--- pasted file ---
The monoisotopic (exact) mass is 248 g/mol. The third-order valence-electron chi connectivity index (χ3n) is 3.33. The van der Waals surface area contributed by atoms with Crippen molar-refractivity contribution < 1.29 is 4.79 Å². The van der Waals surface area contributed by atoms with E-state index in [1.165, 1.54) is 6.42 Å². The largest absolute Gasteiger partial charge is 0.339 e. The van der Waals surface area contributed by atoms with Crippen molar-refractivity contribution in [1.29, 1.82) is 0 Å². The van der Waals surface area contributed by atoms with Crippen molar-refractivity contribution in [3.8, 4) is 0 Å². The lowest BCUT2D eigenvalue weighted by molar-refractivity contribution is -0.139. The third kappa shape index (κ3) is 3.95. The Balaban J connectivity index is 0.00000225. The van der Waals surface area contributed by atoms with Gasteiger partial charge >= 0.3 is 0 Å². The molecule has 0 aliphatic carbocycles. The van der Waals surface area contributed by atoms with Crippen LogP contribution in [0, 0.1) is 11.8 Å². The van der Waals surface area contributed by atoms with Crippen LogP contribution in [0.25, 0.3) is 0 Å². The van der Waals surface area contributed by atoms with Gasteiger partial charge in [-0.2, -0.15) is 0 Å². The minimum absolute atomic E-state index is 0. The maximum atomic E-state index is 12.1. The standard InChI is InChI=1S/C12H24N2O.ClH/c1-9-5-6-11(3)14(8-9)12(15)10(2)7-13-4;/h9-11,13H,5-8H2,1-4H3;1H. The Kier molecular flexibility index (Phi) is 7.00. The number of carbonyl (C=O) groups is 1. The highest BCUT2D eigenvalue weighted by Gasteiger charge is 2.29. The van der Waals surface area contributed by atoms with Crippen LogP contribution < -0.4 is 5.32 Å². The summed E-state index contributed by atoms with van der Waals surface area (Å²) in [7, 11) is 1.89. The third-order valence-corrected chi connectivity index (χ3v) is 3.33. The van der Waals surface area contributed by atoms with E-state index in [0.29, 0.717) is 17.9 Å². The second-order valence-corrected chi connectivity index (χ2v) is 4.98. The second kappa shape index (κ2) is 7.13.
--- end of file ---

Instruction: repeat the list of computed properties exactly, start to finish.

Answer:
The monoisotopic (exact) mass is 248 g/mol. The third-order valence-electron chi connectivity index (χ3n) is 3.33. The van der Waals surface area contributed by atoms with Crippen molar-refractivity contribution < 1.29 is 4.79 Å². The van der Waals surface area contributed by atoms with E-state index in [1.165, 1.54) is 6.42 Å². The largest absolute Gasteiger partial charge is 0.339 e. The van der Waals surface area contributed by atoms with Crippen molar-refractivity contribution in [1.29, 1.82) is 0 Å². The van der Waals surface area contributed by atoms with Crippen molar-refractivity contribution in [3.8, 4) is 0 Å². The lowest BCUT2D eigenvalue weighted by molar-refractivity contribution is -0.139. The third kappa shape index (κ3) is 3.95. The Balaban J connectivity index is 0.00000225. The van der Waals surface area contributed by atoms with Gasteiger partial charge >= 0.3 is 0 Å². The molecule has 0 aliphatic carbocycles. The van der Waals surface area contributed by atoms with Crippen LogP contribution in [0, 0.1) is 11.8 Å². The van der Waals surface area contributed by atoms with Crippen LogP contribution in [0.25, 0.3) is 0 Å². The van der Waals surface area contributed by atoms with Gasteiger partial charge in [-0.2, -0.15) is 0 Å². The minimum absolute atomic E-state index is 0. The maximum atomic E-state index is 12.1. The standard InChI is InChI=1S/C12H24N2O.ClH/c1-9-5-6-11(3)14(8-9)12(15)10(2)7-13-4;/h9-11,13H,5-8H2,1-4H3;1H. The Kier molecular flexibility index (Phi) is 7.00. The number of carbonyl (C=O) groups is 1. The highest BCUT2D eigenvalue weighted by Gasteiger charge is 2.29. The van der Waals surface area contributed by atoms with Crippen LogP contribution < -0.4 is 5.32 Å². The summed E-state index contributed by atoms with van der Waals surface area (Å²) in [7, 11) is 1.89. The third-order valence-corrected chi connectivity index (χ3v) is 3.33. The van der Waals surface area contributed by atoms with E-state index in [0.29, 0.717) is 17.9 Å². The second-order valence-corrected chi connectivity index (χ2v) is 4.98. The second kappa shape index (κ2) is 7.13.